Top 7 Considerations When Buying or Selling SoftwareHunter Freeman / Kim, Lahey & Killough Law Firm
Buying and selling enterprise application software (EAS) can be especially tricky and the consequences of getting it wrong can be colossal. Whether you're a developer or business owner, it's likely you will find yourself negotiating a contract involving the use, sale, or license of software. These considerations help protect the rights and interests of both parties and ensure a smooth transaction. Here are some key legal aspects to consider:
1) Intellectual Property Rights: Software is typically protected by intellectual property laws, such as copyright and sometimes patents. It is important to establish who owns the intellectual property rights to the software being bought or sold. Sellers should ensure they have the necessary rights to sell the software, while buyers should confirm that they are acquiring the appropriate licenses or ownership rights.
2) Licensing Agreements: Software is often licensed rather than sold outright. The license agreement outlines the terms and conditions under which the software can be used. Both parties should carefully review the license agreement to understand the permitted uses, restrictions, and any additional obligations or fees. The agreement should be clear on whether the license is perpetual or time-limited, and any renewal or termination provisions.
3) Compliance with Laws and Regulations: Software must comply with applicable laws and regulations, such as data protection and privacy laws. Sellers should ensure that their software meets legal requirements and regulations in the jurisdictions where it will be used. Buyers should verify that the software being purchased complies with relevant laws to avoid potential legal and regulatory issues. If the software involves the collection, processing, or storage of personal data, clear provisions should be included in the purchase agreement regarding data protection obligations, consent requirements, data security measures, and any data transfer restrictions.
4) Warranties and Limitations of Liability: Sellers often provide warranties regarding the quality, performance, and functionality of the software. The terms and extent of these warranties should be clearly stated in the purchase agreement. Sellers may also include limitations on liability to protect themselves from certain damages or losses. Buyers should review and negotiate these provisions to ensure they are adequately protected.
5) Open Source Software: Open source software has its own set of legal considerations. It is crucial to understand the terms of the open-source licenses that govern the software and any potential obligations or restrictions that come with using or distributing open-source components. Buyers and sellers should ensure compliance with open-source license requirements and understand the implications for their proprietary software.
6) Dispute Resolution and Governing Law: Purchase agreements should often include provisions for resolving disputes between the buyer and seller, including alternative dispute resolution methods like mediation, or arbitration and forum selection clauses dictating where the dispute will be resolved. A choice of governing law provision can help avoid inconsistent interpretations of the agreement. Both parties should carefully consider these provisions to ensure a fair and effective resolution process.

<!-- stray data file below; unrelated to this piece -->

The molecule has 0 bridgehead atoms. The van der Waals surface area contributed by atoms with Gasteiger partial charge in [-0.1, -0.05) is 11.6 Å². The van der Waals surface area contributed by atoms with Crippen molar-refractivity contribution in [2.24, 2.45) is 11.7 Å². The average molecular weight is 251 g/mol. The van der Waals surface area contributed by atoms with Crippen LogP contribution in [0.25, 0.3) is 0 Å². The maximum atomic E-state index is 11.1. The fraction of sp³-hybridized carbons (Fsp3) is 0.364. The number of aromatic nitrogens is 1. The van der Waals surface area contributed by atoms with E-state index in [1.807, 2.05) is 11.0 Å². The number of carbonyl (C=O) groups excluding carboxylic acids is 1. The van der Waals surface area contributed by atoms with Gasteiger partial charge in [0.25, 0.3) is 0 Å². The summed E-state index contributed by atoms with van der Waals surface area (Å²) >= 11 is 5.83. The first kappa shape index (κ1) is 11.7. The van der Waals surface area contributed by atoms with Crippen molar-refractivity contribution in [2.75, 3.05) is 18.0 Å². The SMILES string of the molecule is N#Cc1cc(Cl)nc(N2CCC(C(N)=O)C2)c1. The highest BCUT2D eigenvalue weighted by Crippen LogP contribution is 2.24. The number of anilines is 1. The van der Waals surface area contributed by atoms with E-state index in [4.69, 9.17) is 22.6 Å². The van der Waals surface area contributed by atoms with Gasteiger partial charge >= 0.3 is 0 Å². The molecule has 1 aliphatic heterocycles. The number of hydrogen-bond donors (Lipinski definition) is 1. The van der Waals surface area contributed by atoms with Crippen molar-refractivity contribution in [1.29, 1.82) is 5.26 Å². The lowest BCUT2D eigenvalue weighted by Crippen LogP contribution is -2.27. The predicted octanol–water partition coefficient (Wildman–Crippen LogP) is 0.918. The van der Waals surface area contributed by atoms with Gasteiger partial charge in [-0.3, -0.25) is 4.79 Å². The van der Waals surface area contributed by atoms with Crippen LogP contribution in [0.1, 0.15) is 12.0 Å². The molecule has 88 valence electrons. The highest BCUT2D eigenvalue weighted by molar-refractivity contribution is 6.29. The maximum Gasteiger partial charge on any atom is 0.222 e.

7) Data Protection and Privacy: Software may involve the collection, processing, or storage of personal data. Both buyers and sellers should consider data protection and privacy laws that apply to the software and ensure compliance with those laws. Clear provisions should be included in the purchase agreement regarding data protection obligations, consent requirements, data security measures, and any data transfer restrictions.
It is highly recommended to consult with legal professionals experienced in software transactions to ensure all legal considerations are appropriately addressed and the interests of both parties are protected. And if your company routinely sells or licenses software, it is a good idea to consult an attorney to ensure that your legal strategy for that software will advance your business goals. Whether that consultation is to determine how best to protect your software or to prepare a stock agreement that the company uses when negotiating transactions involving its software, a law firm with technical know-how, business acumen, and a client-centric approach can be an asset.
A registered patent attorney, experienced litigator and certified mediator Hunter Freeman strives to optimize the successes of his clients in leveraging their intellectual property to advance their business goals. His 20+ years of experience and insight provide novel ways for clients to create value through the protection, utilization and enforcement of their IP both in and out of the courtroom.